The big change began when Al-Jazeera started broadcasting from Qatar. Many BBC employees, including renowned newscaster Faisal al-Qassem, joined the new station, which fired an opening salvo that echoed from one end of the Arab world to the other. Even when it started “pounding out” its motto — “the opinion and the other opinion (al-rai wa-al-rai al-ahar),” which accompanied all its broadcasts — not one of its founders or staff ever imagined that one day in the future, when people tried to pinpoint the start of the communications revolution in the Arab world, it would be the launch of Al-Jazeera’s news broadcasts.
It should be enough to note that Egypt’s deposed president Hosni Mubarak despised the network and apparently knew why. Other leaders, many of them still in power, know that the official state television stations that they own might continue to serve them faithfully, but that they have almost no audience left.
Today, of course, people no longer need the BBC or Radio Monte Carlo to know what is happening. Thousands of TV stations can be picked up with a satellite dish and a convertor that costs just a few bucks. And, of course, there are smartphones, which allow everyone everywhere to press on a button and download straight from the internet, share files, send instant messages and speak to anybody they want, all at the same time, from anywhere in the world. People’s ears are wide open now, and no one can stop the flow of information over broadband.
This process took place in Israel too, and conspicuously at that. The big difference is that here, Channel 1, the official government channel, lost its audience long ago. Now only antiquated politicians still fight over its cold corpse, which no longer sets the agenda.
The world of communications underwent a dramatic revolution with the invention of the satellite. The new TV and radio sets went above the heads of their countries’ leaders to broadcast information and critiques, while social networks like Facebook and Twitter finished the job by bringing people together and uniting them.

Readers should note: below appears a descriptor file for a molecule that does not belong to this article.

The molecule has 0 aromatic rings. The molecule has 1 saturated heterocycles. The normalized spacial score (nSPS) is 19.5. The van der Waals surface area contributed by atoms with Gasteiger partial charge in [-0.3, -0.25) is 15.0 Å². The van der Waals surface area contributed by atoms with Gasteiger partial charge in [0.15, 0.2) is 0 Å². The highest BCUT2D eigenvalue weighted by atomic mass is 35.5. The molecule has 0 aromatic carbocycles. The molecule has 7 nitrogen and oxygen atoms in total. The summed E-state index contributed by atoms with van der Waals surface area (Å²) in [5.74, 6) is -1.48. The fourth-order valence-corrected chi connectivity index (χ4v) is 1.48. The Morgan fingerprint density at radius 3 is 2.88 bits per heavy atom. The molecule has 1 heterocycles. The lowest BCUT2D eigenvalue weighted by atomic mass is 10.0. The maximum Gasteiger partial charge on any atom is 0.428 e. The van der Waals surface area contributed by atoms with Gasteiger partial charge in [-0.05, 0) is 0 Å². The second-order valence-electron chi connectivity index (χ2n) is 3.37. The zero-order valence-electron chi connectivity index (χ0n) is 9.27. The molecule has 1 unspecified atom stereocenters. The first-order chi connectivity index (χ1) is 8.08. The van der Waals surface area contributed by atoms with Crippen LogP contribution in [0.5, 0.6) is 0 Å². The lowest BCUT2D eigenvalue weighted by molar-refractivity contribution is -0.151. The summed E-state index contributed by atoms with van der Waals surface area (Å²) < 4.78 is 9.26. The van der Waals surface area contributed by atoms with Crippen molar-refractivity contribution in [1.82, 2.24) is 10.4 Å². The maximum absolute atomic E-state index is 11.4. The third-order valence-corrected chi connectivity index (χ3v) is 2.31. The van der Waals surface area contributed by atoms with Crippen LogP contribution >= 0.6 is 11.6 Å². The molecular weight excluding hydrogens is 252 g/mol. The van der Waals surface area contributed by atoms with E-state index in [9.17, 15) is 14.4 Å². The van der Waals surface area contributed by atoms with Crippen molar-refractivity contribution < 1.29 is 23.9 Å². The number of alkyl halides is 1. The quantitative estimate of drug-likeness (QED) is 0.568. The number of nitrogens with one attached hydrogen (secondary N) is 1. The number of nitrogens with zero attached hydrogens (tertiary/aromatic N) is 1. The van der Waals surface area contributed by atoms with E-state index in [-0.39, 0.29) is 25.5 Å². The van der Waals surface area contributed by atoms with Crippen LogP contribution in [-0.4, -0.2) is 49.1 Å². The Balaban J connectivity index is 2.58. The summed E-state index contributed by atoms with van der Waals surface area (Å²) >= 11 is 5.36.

Would the Egyptian revolution ever have taken place had young people raised on Al-Jazeera not joined forces on Twitter, arranged to meet on Facebook and set off to Tahrir Square with smartphones that could capture every event as it happened? Would the fighting between the rebels and the Assad regime in Syria have continued were the president not worried about the rebels’ YouTube videos documenting his army’s fratricidal campaigns? What will the Palestinians do once they see their neighbors across the Middle East rising up against their rulers on satellite TV? And what does Jordan's King Abdullah say about all this? Does he even realize that Jordanian television isn’t what it used to be?
And then there is Israel. What can we take away from the faulty thought process that blinded those decision-makers who thought a news ban could stand in the way of the digital revolution? Does it mean that the decision-makers themselves are an outdated species with obsolete, antiquated ideas? Were we to depend on how decisions were made in this particular instance, the answer would not only be yes — it would be a matter of great concern. Nor are we just talking about some embarrassing and sensitive security issue surrounding some Mossad agent. We’re talking about the realization that a serious tempest is underway in the new Middle East, and that it is well worth opening their minds and recognizing that the new media is the message.
Shlomi Eldar is a contributing writer for Al-Monitor’s Israel Pulse. For the past two decades, he has covered the Palestinian Authority and especially the Gaza Strip for Israel’s Channels 1 and 10, and has reported on the emergence of Hamas.
Read More: http://www.al-monitor.com/pulse/originals/2013/02/in-the-digital-era-israeli-decision-makers-still-believe-in.html
Shlomi Eldar is a columnist for Al-Monitor’s Israel Pulse. For the past two decades, he has covered the Palestinian Authority and especially the Gaza Strip for Israel’s Channels 1 and 10, reporting on the emergence of Hamas. In 2007, he was awarded the Sokolov Prize, Israel’s most important media award, for this work.